Similarly, under Kazakh law only the government of Kazakhstan can issue sovereign bonds, and not a legal entity such as an SPV. Establishing an SPV in the form of a joint stock company or limited liability would require primary legislation which would be drawn out and bureaucratic.
Under Kazakh legislation also a sukuk would be perceived as a debt instrument - in this case as a sovereign loan, which would be guaranteed by the assets of the Republic of Kazakhstan. Potential investors in such a proposed sukuk would in fact be making a credit judgment based on the strength of the borrower only and therefore underpinned by the sovereign credit rating of the country.
Of the CIS countries, Kazakhstan is emerging as the most proactive and advanced Islamic finance market by far. According to foreign Islamic bankers recently attending a host of Islamic finance conferences in Astana, the Kazakh capital, there is very strong interest in Kazakhstan to develop Islamic finance.
A delegation from Malaysia's International Islamic Financial Centre (MIFC) visiting Kazakhstan at the end of January were very encouraged by the developments in the Islamic finance space in the CIS country.
The government of President Nursultan Nazarbayev established a working group in 2009 to draw-up a roadmap for an Islamic financial system. In February 2009 the government introduced principles of Islamic finance in the Kazakh legislation to facilitate various Islamic financial transactions such as Murabaha and Ijarah.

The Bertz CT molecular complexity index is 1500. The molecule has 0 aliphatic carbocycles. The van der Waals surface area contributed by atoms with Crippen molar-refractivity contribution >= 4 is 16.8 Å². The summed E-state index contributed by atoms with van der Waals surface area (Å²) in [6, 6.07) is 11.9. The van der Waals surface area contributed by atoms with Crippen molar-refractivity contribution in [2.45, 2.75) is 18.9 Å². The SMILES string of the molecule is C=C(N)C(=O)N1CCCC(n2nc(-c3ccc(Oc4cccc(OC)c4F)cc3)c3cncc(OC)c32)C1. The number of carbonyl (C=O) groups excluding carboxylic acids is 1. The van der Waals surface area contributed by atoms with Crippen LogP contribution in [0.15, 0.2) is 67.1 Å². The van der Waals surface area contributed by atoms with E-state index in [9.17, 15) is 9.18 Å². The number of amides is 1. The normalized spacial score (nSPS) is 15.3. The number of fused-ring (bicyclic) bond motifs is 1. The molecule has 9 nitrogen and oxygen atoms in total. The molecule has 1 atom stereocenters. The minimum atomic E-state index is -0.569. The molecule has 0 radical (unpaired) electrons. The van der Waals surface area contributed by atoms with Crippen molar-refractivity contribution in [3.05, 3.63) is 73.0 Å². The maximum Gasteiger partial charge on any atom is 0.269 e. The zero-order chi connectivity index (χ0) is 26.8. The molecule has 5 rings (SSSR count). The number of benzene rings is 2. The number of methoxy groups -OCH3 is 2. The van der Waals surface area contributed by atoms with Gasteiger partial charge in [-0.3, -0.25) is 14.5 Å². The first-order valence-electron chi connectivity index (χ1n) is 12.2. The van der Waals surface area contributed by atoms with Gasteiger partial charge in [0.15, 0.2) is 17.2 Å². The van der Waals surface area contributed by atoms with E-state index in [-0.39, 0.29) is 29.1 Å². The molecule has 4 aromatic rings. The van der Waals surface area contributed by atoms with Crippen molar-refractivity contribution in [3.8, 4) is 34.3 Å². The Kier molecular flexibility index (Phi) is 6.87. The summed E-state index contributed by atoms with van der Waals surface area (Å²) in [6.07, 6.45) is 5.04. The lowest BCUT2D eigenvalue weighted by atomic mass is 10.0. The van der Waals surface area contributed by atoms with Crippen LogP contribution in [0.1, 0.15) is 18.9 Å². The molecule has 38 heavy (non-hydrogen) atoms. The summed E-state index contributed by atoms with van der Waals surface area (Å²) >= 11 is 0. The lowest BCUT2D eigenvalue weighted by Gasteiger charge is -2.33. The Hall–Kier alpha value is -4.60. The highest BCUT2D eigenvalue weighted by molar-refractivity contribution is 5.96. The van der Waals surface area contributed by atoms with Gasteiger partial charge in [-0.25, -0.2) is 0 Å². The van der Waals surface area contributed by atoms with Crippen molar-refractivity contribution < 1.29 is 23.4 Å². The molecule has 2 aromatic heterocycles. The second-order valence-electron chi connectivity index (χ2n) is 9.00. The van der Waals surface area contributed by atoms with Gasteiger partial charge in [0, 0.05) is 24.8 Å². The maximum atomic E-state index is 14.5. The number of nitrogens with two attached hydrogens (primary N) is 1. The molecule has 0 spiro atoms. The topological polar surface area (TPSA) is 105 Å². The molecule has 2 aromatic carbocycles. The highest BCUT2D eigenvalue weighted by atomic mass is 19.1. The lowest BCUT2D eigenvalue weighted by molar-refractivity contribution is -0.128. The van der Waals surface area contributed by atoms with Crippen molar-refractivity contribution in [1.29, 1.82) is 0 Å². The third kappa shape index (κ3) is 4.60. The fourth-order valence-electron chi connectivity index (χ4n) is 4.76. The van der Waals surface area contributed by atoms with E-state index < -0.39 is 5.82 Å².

Amendments made to the Banking Law 1995 allowed the authorization and establishment of dedicated Islamic banks, but not Islamic windows. Subsequently, the first Islamic bank in Kazakhstan is to be established in the first quarter of 2010 was by Al-Hilal Bank of Abu Dhabi. The Kazakh government is a proactive supporter of Islamic finance in a ready-made market in which 60 percent of the population is Muslim.
Kazakhstan has a longer history in Islamic finance activities than the other CIS countries. The Jeddah-based Islamic Development Bank (IDB) established its first ever regional office in Almaty, the former capital of Kazakhstan. The Dallah Albaraka Group also established an Islamic bank in Almaty, which was later taken over by Lariba, but which did not really take off.
In 2008, Bahrain-based Islamic investment bank, Gulf Finance House (GFH) signed a memorandum of understanding (MoU) with the Kazakhstan government to launch the Caspian Energy Hub which is located at Aktau on the shores of the Caspian Sea. The project will be built in a number of clusters which will have a total value of $10 billion.
Kazakhstan is one of the more stable countries in Central Asia with huge oil and gas reserves. It has attracted the largest FDI inflows in the region especially from the US and the EU.